How Compliance with
Mobile Web Best Practices 1.0
Can Help Users with Disabilities

W3C Working Draft 06 May 2008

Table of Contents


Incomplete draft: This document is an editor's copy that has no official standing and is incomplete. Particularly, the section WCAG 2.0 and MWBP Together is only an outline; WCAG 1.0 to MWBP is only partly filled out. It is subject to major changes and is therefore not intended for implementation. It is provided for review and feedback only. Please send feedback to public-bpwg-comments@w3.org (archive).

This page is part of a suite of related documents. Please refer to the “How to Use These Documents” section for more information.

It describes how different Mobile Web Best Practices (MWBPs) help improve the experience for users with disabilities.

By improving usability, all BPs help improve accessibility. This section describes the specific accessibility benefits and the ways in which some relate directly to the Web Content Accessibility Guidelines 2.0.

Individual Mobile Web Best Practices

This section examines in turn each of the Mobile Web Best Practices where to the Web Content Accessibility Guidelines 2.0. First there is a summary list (“List of Best Practices Described”) for easier navigation. Following it there is a “List of Best Practices not Related to WCAG 2.0”. For each BP, the question considered is: “How does it enhance accessibility to users with disabilities?”.

Users with disabilities benefit from the Mobile Web Best Practices like any other user. This paragraph describes how each BP helps users with disabilities in all contexts of use above and beyond the benefit to the general user in the mobile context. Best Practices that have no specific benefit for users with disabilities beyond that experienced by the general user in the mobile context is marked [no added benefit].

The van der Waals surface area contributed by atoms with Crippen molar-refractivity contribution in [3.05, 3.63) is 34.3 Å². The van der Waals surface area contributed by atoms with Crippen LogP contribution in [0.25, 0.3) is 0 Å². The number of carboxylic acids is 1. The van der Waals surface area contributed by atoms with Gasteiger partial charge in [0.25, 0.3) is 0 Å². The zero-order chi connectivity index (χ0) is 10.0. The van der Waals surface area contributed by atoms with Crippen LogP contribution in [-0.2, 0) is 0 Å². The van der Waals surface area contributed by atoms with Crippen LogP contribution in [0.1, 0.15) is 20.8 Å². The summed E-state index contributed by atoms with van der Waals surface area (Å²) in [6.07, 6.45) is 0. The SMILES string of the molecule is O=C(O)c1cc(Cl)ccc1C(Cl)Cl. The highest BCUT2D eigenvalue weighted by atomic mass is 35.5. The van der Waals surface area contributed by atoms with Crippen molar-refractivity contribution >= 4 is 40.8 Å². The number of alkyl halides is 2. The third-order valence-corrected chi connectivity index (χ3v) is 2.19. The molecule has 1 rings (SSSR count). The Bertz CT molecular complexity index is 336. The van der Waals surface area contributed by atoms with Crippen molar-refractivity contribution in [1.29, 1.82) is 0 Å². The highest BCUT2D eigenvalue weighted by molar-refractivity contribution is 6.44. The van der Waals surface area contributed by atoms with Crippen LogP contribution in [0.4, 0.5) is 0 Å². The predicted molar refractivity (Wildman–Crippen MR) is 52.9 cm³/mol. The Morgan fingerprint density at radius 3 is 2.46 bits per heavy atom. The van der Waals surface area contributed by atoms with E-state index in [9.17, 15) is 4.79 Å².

List of Best Practices Described

Below is a list of the BPs described in detail in this section. Each name is a link to the detailed description that follows.

[ACCESS_KEYS] Assign access keys to links in navigational menus and frequently accessed functionality

Some users, for example those with motor disability, are unable to use a mouse even when the context of use allows one. These persons often use only a keyboard or a device that emulates a keyboard. This situation parallels that of all users of mobile devices as these are not usually equipped with a mouse. They also also help people with visual disabilities who can not see the screen well and for those with short-term memory loss or cognitive limitations. Access keys may be helpful for all keyboard users. They are especially (perhaps only) useful when the browser allows the user to discover the keys that are assigned (some do, some don't).

[AUTO_REFRESH] Do not create periodically auto-refreshing pages, unless you have informed the user and provided a means of stopping it

The BP mentions that “Auto-refreshing pages are widely recognized as presenting accessibility problems” but does not explain why. Auto-refresh is especially confusing to users of screen readers. When a page is refreshed a screen reader may begin reading the updated content again from the beginning, causing confusion and preventing the user from ever reading the whole page. It is also a barrier for users of screen magnification, and those with cognitive and reading disabilities. Providing a means to stop auto-refresh may help these users if they are aware of it.